Ask any public relations consultant or internal PR person and they will show you how much PR has changed in the past 15 years. But, whilst we have coped with game-changing digital media platforms and even, newsroom cutbacks - for most there's an unstated battle to truly capitalise and thrive on these changes.
This is largely because organisational culture has not understood what is needed for communicators to do their jobs in this new world. Perhaps, this is even more true for media relations consultants who are put under greater pressure to deliver that outdated mode of measurement - column centimetres.
In short, of the many things that have changed - one thing that hasn't is the expectation of C-suite executives. The result is that the PR industry has, by and large, manned up - wrestling with effective use of social media platforms, managing Twitter Feeds and re-formatting content for online media - in an attempt to deliver the column centimetres.
However, the truth of the matter is that this approach is largely an adaptive strategy and whilst it may have been necessary, it is increasingly difficult to sustain. By and large, communicators have been backed into a corner by a series of factors that may not have been within our control but that we certainly have the power to change.
Executives' mindset needs to change
The first factor is the mindset of executives. This requires us to create a sea change in the perspective of executive management - a grouping that, by and large, still measures their personal success on whether they've appeared in the weekly 'premiere business magazine'.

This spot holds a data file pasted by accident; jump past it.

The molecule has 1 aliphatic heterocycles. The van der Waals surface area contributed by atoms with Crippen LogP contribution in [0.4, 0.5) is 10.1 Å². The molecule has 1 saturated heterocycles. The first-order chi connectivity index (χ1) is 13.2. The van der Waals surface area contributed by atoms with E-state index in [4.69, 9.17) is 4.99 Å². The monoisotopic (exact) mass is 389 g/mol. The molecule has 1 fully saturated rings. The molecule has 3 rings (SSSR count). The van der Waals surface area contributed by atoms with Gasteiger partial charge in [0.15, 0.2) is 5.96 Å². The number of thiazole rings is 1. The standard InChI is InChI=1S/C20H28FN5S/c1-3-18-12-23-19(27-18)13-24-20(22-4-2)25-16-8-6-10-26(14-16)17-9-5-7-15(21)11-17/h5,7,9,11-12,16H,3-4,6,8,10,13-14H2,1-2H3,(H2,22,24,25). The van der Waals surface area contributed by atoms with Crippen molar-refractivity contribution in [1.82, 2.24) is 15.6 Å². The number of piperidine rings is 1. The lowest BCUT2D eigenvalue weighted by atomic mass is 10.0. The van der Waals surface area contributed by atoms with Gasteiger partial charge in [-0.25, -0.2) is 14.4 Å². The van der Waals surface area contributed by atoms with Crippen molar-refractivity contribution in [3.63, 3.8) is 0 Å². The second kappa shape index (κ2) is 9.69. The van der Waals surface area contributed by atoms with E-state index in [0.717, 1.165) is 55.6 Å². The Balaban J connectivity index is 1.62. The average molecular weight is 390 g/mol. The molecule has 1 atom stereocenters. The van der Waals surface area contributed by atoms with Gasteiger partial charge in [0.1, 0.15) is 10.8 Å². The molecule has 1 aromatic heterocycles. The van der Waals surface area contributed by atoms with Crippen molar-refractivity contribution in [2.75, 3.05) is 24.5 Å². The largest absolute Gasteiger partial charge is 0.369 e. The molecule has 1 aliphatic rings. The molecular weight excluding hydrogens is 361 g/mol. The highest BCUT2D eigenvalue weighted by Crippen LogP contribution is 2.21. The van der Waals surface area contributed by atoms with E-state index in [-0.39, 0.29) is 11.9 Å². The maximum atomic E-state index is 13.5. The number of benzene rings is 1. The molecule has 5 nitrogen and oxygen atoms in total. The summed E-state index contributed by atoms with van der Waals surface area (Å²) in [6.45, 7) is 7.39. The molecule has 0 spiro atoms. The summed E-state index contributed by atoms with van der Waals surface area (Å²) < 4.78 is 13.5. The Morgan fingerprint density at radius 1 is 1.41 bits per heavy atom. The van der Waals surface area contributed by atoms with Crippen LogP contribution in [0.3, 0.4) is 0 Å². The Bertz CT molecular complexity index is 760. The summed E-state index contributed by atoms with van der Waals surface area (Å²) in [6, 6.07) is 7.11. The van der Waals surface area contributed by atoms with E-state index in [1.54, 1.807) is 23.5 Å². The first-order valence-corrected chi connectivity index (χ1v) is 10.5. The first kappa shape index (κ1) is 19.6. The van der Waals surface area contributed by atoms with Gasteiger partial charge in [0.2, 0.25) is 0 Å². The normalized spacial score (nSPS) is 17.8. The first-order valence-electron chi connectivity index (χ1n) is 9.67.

Yet, ironically, an audience at our fingertips - that for so long has been the holy grail of PR - is now discounted or at least, regarded with reserve. Below is one such example - which left the PR team in question at a loss for words.
This particular client holds a media conference about an acquisition. The conference is well attended by a range of media including a senior journalist who writes for a major newspaper. The journalist writes what any PR person would consider a great story - except for this one fact - the story is used on the newspaper's website. It is not used three days later in the print edition. The client is devastated. The website is a nice-to-have, but it's the print edition that 'feels more solid.' All attempts to show the client readership figures for the website (which by the way equals or exceeds the print copies), alongside statistics for other online media, leaves the client unmoved.
Print viewed as 'proof positive' of more credible exposure
So, despite delivering exceptional media coverage - the executive management remains of the view that being able to 'see and feel something in print" is a more credible medium than digital. Somehow, digital seems too accessible, too easy. An analysis of why this perception might be the case is irrelevant. The fact is that as many and often, more people get their news (especially business news) online. It is no longer the way of the future - it is the way of the present.